Kaye Freeman is a restless soul, ever in motion, never at peace and always at work. Daily she puts brush to canvas or crayon to paper. Her work can be viewed as a narrative punctuated by evolving forms, deeper abstractions, personal trials and triumphs and a palette that always has room for more color.
New Anatomy began while the artist was “trapped between places” having severed the last ties that bound her to Australia, and still in need of the proper documents for a move to the US. Freeman landed in a nondescript Air BnB flat, fretful in idleness with no studio to paint in. So she began to draw, to test the limits of oil stick on paper. Freeman drew about transport and transition, rage and frustration, the pain of childhood scoliosis and its more painful treatment. She extracted the memories and grief of lost family, lost love, lost dreams abreast the joy of new beginnings, the anatomy of sex, dance, landscapes and even insects. The ideas took hold of Freeman and the drawing pad could no longer contain her work.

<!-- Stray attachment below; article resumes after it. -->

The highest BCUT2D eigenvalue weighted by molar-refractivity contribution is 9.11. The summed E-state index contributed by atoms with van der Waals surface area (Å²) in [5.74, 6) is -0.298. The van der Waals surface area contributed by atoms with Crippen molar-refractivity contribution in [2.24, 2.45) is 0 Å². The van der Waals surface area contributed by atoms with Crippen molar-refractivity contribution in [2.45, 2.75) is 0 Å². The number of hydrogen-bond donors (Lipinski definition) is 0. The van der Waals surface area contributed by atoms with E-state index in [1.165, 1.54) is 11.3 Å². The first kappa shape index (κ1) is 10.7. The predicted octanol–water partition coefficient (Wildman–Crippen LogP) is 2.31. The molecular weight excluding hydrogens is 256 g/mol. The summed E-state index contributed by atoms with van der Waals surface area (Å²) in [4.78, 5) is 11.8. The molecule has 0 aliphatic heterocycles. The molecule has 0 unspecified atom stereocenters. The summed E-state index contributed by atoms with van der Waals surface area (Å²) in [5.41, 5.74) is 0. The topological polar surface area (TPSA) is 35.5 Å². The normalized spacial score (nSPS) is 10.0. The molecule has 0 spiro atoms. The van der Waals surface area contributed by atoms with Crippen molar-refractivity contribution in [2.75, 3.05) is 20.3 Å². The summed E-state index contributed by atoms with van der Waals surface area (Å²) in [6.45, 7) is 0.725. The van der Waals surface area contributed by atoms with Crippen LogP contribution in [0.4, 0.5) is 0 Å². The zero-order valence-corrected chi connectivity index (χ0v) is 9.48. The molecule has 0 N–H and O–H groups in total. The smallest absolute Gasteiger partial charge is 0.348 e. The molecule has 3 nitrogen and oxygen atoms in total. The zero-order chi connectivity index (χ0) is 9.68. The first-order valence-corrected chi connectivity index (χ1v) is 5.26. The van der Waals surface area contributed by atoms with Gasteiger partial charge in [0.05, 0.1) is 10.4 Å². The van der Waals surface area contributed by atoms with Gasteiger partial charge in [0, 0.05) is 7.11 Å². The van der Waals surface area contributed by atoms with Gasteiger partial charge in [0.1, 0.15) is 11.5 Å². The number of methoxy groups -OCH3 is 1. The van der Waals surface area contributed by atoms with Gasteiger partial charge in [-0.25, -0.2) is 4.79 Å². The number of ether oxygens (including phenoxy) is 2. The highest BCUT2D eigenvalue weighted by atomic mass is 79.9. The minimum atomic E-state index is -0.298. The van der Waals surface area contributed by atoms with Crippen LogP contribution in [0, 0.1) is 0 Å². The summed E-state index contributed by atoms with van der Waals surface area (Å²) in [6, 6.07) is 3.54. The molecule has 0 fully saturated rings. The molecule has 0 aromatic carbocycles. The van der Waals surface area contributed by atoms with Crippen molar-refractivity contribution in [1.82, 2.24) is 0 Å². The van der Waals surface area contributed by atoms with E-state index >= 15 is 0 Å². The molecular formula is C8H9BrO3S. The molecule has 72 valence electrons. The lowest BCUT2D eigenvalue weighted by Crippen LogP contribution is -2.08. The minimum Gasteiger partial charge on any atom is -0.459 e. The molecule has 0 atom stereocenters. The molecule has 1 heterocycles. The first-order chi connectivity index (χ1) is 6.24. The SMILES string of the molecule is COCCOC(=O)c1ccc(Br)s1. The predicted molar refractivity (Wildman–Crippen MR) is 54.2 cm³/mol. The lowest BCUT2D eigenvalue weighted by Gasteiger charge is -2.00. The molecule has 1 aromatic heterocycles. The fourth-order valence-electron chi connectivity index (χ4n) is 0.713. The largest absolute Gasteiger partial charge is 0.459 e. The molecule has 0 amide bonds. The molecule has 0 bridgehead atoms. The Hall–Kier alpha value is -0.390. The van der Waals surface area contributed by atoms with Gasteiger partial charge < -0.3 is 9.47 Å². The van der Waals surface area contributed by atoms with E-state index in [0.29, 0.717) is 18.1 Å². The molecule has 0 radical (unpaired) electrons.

Upon renting a studio she began to paint with New Anatomy fully underway. The artist’s earlier work, childhood, travels, obsessions and passions, vexation and fears all came into play as the series progressed. Her overlapping fields of rich color slashed with graphite lines, shapes and forms that began as moments in an artists life have been abstracted into totems that we can recognize as being of the tribe we all wander with.
Freeman eventually made it to the US and she brought with her more than 165 drawings and paintings from her “time between places”. New Anatomy was culled from that collection.